Hof: I think they are looking at where we are — 13 minutes from Manhattan — [and] the cost of real estate in the city, so they are seeing this as very desirable living situation for people who are looking to go into the city but want to live outside the city.

La Guerre: How do you see Forest Hills transforming in the future?

Hof: Homes in Forest Hills Gardens have strict architectural standards. You can’t tear down those houses. People can’t come in and take down an old Tudor. It just can’t happen and it won’t happen. In terms of Queens Boulevard, there was a change in zoning upping the stories. And those older, lower story buildings will probably be taken down and things like The Aston will replace them. In terms of Austin Street, it would be nice if that could be upgraded. Hopefully with a new interest in this direction that would improve the area.

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West Nile spraying to target areas of Queens this week


By Queens Courier Staff | editorial@queenscourier.com

Photo courtesy of NYC Department of Health

On Wednesday, Aug. 27, there will be West Nile spraying in parts of Queens to help reduce the mosquito population and the risk of the disease.

The spraying will take place between the hours of 8:15 p.m. and 6 a.m. the next morning. In case of bad weather, the application will be delayed until Thursday, Aug. 28 during the same hours.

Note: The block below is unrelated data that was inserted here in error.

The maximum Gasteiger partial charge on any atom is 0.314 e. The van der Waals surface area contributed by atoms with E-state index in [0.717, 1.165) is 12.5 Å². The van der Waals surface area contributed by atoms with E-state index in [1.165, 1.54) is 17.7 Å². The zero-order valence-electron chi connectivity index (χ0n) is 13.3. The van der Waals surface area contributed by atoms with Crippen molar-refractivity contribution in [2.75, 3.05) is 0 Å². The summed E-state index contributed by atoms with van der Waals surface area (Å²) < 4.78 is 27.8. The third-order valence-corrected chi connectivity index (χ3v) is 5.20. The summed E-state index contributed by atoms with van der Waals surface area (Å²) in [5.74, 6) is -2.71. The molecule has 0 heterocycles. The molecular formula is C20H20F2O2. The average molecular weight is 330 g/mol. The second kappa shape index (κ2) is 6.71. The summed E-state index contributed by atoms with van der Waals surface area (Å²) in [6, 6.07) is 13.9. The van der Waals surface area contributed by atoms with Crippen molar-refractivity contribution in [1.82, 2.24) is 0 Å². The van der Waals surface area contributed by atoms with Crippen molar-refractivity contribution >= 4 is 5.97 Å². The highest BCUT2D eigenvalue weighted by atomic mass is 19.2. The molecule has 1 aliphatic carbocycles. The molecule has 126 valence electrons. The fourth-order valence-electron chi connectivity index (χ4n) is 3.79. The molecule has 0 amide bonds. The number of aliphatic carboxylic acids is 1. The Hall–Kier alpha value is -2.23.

The following neighborhoods are being treated due to rising West Nile virus activity with high mosquito populations, according to the city’s Health Department:

Parts of Auburndale, Murray Hill and Flushing (Bordered by 25th Avenue to the north; Murray Street to the west; 45th Avenue to the south; and 192nd Street, Francis Lewis Boulevard and Utopia Parkway to the east).

Parts of Elmhurst, Forest Hills, Forest Hills Garden, Forest Park, Glendale, Maspeth, Middle Village, Rego Park and Woodhaven (Bordered by 63rd Avenue, 80th Street and Long Island Expressway to the north; eastern boundary of Mt. Olivet Cemetery, Metropolitan Avenue, 73rd Place, Myrtle Avenue and eastern boundaries of Mt. Lebanon and Mt. Hope to west; Park Lane South to the south; and Metropolitan Avenue and Alderton Street to the east).

For the application, the Health Department will spray pesticide from trucks and use a very low concentration of Anvil®, 10 + 10, a synthetic pesticide. When properly used, this product poses no significant risks to human health.

The Health Department recommends that people take the following precautions to minimize direct exposure:

  • Whenever possible, stay indoors during spraying. People with asthma or other respiratory conditions  are encouraged to stay inside during spraying since direct exposure could worsen these conditions.
  • Air conditioners may remain on, however, if you wish to reduce the possibility of indoor exposure to pesticides, set the air conditioner vent to the closed position, or choose the re-circulate function.
  •  Remove children’s toys, outdoor equipment, and clothes from outdoor areas during spraying. If  outdoor equipment and toys are exposed to pesticides, wash them with soap and water before using  again.
  • Wash skin and clothing exposed to pesticides with soap and water. Always wash your produce thoroughly with water before cooking or eating.